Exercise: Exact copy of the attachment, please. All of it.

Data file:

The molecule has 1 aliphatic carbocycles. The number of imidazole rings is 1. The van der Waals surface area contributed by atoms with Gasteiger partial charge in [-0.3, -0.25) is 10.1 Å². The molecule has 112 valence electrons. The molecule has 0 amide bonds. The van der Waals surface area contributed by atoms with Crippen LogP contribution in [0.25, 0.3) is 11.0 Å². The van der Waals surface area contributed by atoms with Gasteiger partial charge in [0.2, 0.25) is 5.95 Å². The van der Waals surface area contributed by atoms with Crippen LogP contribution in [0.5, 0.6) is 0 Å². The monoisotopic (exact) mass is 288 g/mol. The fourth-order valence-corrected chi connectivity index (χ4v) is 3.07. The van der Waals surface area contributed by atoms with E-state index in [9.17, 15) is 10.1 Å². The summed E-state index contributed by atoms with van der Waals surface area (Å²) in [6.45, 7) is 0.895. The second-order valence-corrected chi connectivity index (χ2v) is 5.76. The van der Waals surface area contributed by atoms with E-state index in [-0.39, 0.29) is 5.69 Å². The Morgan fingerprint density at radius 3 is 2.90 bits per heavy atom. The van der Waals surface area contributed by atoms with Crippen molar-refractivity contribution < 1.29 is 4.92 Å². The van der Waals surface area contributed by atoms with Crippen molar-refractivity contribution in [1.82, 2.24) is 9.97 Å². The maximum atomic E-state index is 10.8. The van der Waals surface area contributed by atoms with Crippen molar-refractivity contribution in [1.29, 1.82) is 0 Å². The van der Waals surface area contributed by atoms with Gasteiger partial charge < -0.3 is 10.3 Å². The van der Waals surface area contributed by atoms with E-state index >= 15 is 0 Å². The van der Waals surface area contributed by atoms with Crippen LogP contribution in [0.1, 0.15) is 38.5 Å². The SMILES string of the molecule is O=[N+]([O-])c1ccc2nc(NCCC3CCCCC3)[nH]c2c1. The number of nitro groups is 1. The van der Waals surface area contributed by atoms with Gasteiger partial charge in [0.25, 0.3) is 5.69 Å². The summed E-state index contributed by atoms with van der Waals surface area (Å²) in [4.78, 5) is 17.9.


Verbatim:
The molecule has 1 aliphatic carbocycles. The number of imidazole rings is 1. The van der Waals surface area contributed by atoms with Gasteiger partial charge in [-0.3, -0.25) is 10.1 Å². The molecule has 112 valence electrons. The molecule has 0 amide bonds. The van der Waals surface area contributed by atoms with Crippen LogP contribution in [0.25, 0.3) is 11.0 Å². The van der Waals surface area contributed by atoms with Gasteiger partial charge in [0.2, 0.25) is 5.95 Å². The van der Waals surface area contributed by atoms with Crippen LogP contribution in [0.5, 0.6) is 0 Å². The monoisotopic (exact) mass is 288 g/mol. The fourth-order valence-corrected chi connectivity index (χ4v) is 3.07. The van der Waals surface area contributed by atoms with E-state index in [9.17, 15) is 10.1 Å². The summed E-state index contributed by atoms with van der Waals surface area (Å²) in [6.45, 7) is 0.895. The second-order valence-corrected chi connectivity index (χ2v) is 5.76. The van der Waals surface area contributed by atoms with E-state index in [-0.39, 0.29) is 5.69 Å². The Morgan fingerprint density at radius 3 is 2.90 bits per heavy atom. The van der Waals surface area contributed by atoms with Crippen molar-refractivity contribution < 1.29 is 4.92 Å². The van der Waals surface area contributed by atoms with Crippen molar-refractivity contribution in [1.82, 2.24) is 9.97 Å². The maximum atomic E-state index is 10.8. The van der Waals surface area contributed by atoms with Crippen molar-refractivity contribution in [1.29, 1.82) is 0 Å². The van der Waals surface area contributed by atoms with Gasteiger partial charge < -0.3 is 10.3 Å². The van der Waals surface area contributed by atoms with E-state index >= 15 is 0 Å². The van der Waals surface area contributed by atoms with Crippen LogP contribution in [0.1, 0.15) is 38.5 Å². The SMILES string of the molecule is O=[N+]([O-])c1ccc2nc(NCCC3CCCCC3)[nH]c2c1. The number of nitro groups is 1. The van der Waals surface area contributed by atoms with Gasteiger partial charge in [0.25, 0.3) is 5.69 Å². The summed E-state index contributed by atoms with van der Waals surface area (Å²) in [4.78, 5) is 17.9.